Earnings season was in full force this week as several energy companies reported second-quarter results and provided updates on what to expect for the back half of the year. That said, not all those reports were positive, which caused the market to punish the offending parties.
In fact, the stocks of several energy companies plunged 20% or more this week after unveiling weak quarterly results and watering down their outlook. Among the biggest losers, according to data from S&P Market Intelligence, were Plains All American Pipeline (NYSE:PAA), Plains GP Holdings (NYSE:PAGP), Key Energy Services (NYSE:KEG), and Smart Sand (NASDAQ:SND).
Key Energy Services tumbled more than 23% over the past week on the heels of its second-quarter report. That's after the oil-field service provider recorded an adjusted net loss of $29.4 million, or $1.42 per share, which was much worse than the $1.12 per share that analysts expected. Driving the weak result was further deterioration in its international businesses, which more than offset the fact that all its U.S. business segments generated positive underlying earnings thanks to the recovery in the U.S. shale market. While Key Energy Services noted that it sees opportunities on the horizon to capture the upside when market conditions improve, oil still hasn't stabilized to a level where its customers are comfortable ramping up activities.
Meanwhile, both Plains All American Pipeline and Plains GP Holdings plunged 20% this week after reporting second-quarter results. Overall, the oil pipeline company booked $451 million of adjusted EBITDA, which was down 12% sequentially and 5% versus the prior year. The culprit was margin pressure on its oil and natural gas liquids marketing activities, which it expects will continue throughout the second half of the year. As a result, Plains All American Pipeline pulled back its adjusted EBITDA forecast from $2.26 billion to $2.08 billion. Furthermore, it warned that it might need to reduce its distribution from $2.20 per unit to $1.80 per unit, which would force its parent Plains GP Holdings to cut its payout as well.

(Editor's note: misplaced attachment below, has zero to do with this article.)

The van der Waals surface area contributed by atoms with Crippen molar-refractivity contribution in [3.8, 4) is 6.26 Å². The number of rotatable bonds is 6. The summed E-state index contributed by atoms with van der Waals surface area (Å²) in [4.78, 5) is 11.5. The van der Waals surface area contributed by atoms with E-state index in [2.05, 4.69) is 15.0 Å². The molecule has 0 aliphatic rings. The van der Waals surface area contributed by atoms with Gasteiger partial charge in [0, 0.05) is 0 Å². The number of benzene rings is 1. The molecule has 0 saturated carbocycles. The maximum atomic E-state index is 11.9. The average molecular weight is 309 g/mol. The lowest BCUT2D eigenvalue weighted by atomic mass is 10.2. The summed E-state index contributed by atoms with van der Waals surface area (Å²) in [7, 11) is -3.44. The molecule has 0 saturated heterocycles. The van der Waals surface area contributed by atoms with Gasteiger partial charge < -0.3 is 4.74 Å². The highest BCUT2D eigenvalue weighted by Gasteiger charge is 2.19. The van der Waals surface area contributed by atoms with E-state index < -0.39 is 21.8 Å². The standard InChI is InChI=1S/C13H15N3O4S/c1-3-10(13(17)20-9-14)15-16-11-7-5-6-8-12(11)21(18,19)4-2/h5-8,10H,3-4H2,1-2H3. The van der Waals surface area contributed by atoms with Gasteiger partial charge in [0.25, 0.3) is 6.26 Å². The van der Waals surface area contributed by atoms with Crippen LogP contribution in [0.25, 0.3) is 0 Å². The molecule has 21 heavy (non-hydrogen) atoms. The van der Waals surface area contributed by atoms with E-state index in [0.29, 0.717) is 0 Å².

Finally, Smart Sand sank 20% this week after releasing its second-quarter results. The frack sand producer missed analysts' expectations on both the top and bottom line. While the company noted that revenue and earnings increased versus the first quarter, CEO Charles Young stated that "our results were not where we wanted them to be." Young noted that unplanned downtime at its Oakdale facility, operational inefficiencies due to the unavailability of railcars, and the timing of the completion of a third rail loop were all factors in results missing expectations. While Smart Sand believes it's getting these issues under control and sees heavy demand for its sand, there are increasing concerns that a sand glut might develop over the next year because rivals are boosting capacity, which has the market worried that profitability in the sector could fall.
The market punished these companies because their results and guidance suggest that they are falling behind rivals that faced many of the same challenges but still overcame them. That's why, despite their lower stock prices, shares of these companies aren't the best to buy because they have internal issues that they must first fix.